I didn’t really know what to expect. Would we just be driven to a beach and deposited at the water’s edge? I was visiting the Dead Sea for the first time.
Legend has it that the Dead Sea is a result of the biblical curse from the time of Sodom and Gomorrah. The sea used to be fresh water but was turned salty and undrinkable, in fact hostile to all life, by the anger of God.
Lot’s family was given a chance to leave before the judgement happened. In their departure from Sodom, they were told not to look back at all. Lot’s wife did, and in doing so was turned into a pillar of salt. We pulled over into a lay by for our first close up look at the sea and the salt collecting at the edge where the water had evaporated. Overlooking this lay by is a pillar, looking rather like a very tall woman which is reputed to be Lot’s wife as a pillar of salt. It’s easy to see how this legend developed as the rock does look rather like the shape of a person, but what a person – so tall!
The Dead Sea is quite large and it probably took around an hour to drive the length of it towards the north end, where we pulled into a resort as day residents. ‘Just walk down’ were our instructions so, having located the changing rooms and prepared, we did just that. The water park and swimming pools gave way to a path through the grass and finally to a muddy grassy track as we neared the sea. There were big concrete containers with mud in them and some rudimentary showers. We put towels to one side and paddled cautiously into the water. Shaving my legs the day before was something I instantly regretted as the salt found them. I looked down to my feet. The water is almost greasy, so thick is it with salt and minerals. Once in the sea, it’s true, you can float very easily. So easily, in fact that it’s actually quite hard to get your feet to the bottom to stand up again. At one point I ended up unceremoniously doggy paddling to shallow water to get to my hands and knees and get to my feet again, all the while trying desperately not to splash for fear of getting the heavy liquid into my eyes.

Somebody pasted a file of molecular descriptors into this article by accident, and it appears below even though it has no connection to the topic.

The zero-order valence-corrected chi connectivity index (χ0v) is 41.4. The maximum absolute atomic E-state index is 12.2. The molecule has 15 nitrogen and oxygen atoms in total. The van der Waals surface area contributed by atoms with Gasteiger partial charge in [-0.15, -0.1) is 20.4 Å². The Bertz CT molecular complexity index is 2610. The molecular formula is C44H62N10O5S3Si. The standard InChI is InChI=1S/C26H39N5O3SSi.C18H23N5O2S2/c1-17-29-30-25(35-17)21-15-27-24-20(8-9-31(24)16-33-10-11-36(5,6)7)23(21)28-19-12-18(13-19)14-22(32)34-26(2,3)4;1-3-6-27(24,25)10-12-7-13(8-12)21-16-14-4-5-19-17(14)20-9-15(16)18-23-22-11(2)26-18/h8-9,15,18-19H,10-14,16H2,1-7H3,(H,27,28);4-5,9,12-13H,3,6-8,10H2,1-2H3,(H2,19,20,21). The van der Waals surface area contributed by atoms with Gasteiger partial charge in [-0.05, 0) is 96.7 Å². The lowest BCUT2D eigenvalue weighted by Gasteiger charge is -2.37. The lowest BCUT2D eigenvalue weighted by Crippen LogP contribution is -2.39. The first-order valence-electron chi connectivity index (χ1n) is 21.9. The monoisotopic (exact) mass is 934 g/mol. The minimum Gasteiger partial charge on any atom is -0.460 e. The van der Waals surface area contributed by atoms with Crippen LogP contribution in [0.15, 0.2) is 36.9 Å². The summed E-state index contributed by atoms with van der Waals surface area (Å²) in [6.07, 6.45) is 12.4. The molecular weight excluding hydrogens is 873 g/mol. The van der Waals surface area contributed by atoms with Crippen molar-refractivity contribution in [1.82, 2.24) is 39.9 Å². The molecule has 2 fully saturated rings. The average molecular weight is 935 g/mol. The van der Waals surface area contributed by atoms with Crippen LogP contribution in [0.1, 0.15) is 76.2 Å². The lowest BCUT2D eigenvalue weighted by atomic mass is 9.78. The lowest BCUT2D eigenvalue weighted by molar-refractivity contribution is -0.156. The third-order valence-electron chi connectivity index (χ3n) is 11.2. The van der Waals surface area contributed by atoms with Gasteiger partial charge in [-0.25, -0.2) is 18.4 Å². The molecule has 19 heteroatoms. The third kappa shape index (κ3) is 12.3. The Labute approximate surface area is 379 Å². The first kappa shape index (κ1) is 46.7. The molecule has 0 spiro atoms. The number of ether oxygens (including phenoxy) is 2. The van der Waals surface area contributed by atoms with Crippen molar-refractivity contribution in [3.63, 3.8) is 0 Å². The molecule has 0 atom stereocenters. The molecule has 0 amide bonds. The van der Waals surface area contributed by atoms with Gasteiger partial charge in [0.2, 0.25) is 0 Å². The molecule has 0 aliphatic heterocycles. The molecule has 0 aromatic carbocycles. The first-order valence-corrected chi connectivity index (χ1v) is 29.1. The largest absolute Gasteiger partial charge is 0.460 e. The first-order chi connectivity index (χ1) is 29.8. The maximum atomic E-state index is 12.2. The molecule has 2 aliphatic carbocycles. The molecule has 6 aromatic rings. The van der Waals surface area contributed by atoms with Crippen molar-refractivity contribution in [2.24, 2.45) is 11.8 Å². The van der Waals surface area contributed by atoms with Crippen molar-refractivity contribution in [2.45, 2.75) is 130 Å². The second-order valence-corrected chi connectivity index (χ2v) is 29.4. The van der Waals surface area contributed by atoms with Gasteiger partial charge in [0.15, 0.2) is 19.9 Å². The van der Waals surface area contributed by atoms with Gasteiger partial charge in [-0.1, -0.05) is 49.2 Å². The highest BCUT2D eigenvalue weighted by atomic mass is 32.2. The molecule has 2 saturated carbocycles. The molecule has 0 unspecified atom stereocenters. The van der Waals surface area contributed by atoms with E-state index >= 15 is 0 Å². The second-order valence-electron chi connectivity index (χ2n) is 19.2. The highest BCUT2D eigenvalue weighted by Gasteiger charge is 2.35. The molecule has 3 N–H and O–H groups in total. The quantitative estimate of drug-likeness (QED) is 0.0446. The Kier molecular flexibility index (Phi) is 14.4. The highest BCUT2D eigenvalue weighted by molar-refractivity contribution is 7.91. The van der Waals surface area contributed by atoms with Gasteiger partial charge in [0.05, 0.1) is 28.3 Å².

Our guide had given us good advice on the benefits of the mineral rich mud to be found in the shallow waters. Rather than use the mud in the concrete containers he had told us to dig our own. This we dutifully did and then baked by the side of the sea to allow the mud to dry before showering it off. It’s true – my skin was wonderfully soft after the treatment! My legs were streaked with razor marks – classy!
The Dead Sea is around 420m below sea level and used to be fed by water from the River
Jordan, at the northern end, however Israel has built a dam further up the river which has reduced the inflow of water, causing levels of water in the sea itself to drop. However, there is a project underway to bring in water from the Red Sea to top up the levels so that it doesn’t disappear completely.
When I visited the Dead Sea I did so as part of the itinerary on an organised tour. However, for the independent traveller, tours can easily be arranged from Amman for the day, even combining it with another site, for example, a visit to Bethany beyond the Jordan and the baptism site of Jesus. It’s only about 45 minutes to an hour outside Amman and it’s certainly an experience which is unlike any other.